Nick Lazaridis, HP Inc’s President for Europe, the Middle East and Africa talks about his career in IT and the biggest challenges he’s facing at the moment
What is your role and who do you work for?
I’m the President of EMEA (Europe, Middle East and Africa) for HP Inc. In this role I am responsible for HP Inc’s business across the region.
How long have you been in IT?
I’ve worked in IT for my entire career, starting out at Acer, followed by stints at Dell, Lenovo, and AMD. I’ve been at HP for over four years already – first in Singapore as COO, then Senior Vice President for Printing and Personal Systems for Asia Pacific and Japan. Last November I took on the role as President for EMEA at HP Inc. following the separation of the business.
What is your most interesting project to date?
There are so many incredible projects across the HP universe that it’s hard to choose one! At the moment, I’m excited by our acquisition of Samsung’s printing business, which will truly disrupt and reinvent the $55 billion (£45.7bn) A3 copier market.
We’re also working hard to emphasise our services offerings, with a greater focus on our sizeable and growing contractual business. And beyond that we’re ramping up on 3D printing and blended reality.
What is your biggest challenge at the moment?
At HP we say that challenge equals opportunity, and opportunity equals growth – so it’s important we’re more than equal to our challenges!
The main challenge for us, over the last year, has been setting up the world’s largest startup – the new HP. While staying true to our values, we set out to completely reinvent ourselves.
The separation has given us the freedom to be more autonomous, and to invest more in R&D. As a result, the impact has been phenomenal – our innovation is better than ever, and we’re breaking into new categories and disrupting entire markets, 3D and the A3 copier market being prime examples, but also in our core print and personal systems businesses.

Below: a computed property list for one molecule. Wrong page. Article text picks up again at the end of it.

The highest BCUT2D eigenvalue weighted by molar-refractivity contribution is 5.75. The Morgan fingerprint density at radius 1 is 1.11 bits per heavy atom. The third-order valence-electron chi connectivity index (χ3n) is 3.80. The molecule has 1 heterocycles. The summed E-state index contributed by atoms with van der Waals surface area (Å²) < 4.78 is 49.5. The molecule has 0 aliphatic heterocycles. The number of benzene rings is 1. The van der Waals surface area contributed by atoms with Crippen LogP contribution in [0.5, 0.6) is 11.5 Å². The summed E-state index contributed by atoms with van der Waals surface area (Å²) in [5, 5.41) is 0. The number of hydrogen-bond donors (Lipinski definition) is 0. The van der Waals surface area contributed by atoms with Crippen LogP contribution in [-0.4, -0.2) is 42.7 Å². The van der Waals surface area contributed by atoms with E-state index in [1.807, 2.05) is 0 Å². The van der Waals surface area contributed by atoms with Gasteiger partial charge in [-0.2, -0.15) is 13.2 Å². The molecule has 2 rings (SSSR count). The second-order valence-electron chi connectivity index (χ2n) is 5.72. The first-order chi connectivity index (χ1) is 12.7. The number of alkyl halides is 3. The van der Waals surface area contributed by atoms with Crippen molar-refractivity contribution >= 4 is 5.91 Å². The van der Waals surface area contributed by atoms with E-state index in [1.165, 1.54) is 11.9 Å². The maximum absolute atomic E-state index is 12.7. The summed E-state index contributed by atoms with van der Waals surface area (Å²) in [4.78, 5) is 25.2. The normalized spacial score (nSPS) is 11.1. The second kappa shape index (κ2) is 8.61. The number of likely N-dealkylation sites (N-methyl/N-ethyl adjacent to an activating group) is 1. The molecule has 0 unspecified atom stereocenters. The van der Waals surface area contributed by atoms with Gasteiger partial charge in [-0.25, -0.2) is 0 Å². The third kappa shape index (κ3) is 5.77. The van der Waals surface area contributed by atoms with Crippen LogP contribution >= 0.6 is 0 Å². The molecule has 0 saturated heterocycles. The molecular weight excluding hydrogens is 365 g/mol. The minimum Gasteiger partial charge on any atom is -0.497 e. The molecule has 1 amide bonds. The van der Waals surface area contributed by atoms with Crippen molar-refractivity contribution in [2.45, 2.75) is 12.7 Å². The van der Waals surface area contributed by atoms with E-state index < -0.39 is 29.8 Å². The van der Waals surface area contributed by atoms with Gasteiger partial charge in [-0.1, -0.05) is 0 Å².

What technology were you working with ten years ago?
We were working with PCs that were three times as big, three times heavier, three times slower, and three times more expensive!. A 100 gigabyte hard disk drive and 2 gigabytes of system memory were considered “premium” (today we have 1 terrabyte of storage and 8 to 16 gigabytes of system memory). We were connecting to printers on our desks, with a bundle of wires involved. In fact, we were mostly tethered to our desks for the majority of our working lives also!
Technology has come so far and is so much better today. And in 10 years’ time, with the impact of blended, virtual, and augmented reality, it will be unrecognisable from today.
What is your favourite technology of all time?
It would have to be the invention of the IC, without which entire industries we know today and our way of life today would not be possible. Think about the world before and after integrated circuits, there has been no invention so important to advancements in the world’s technology than this “little big” invention!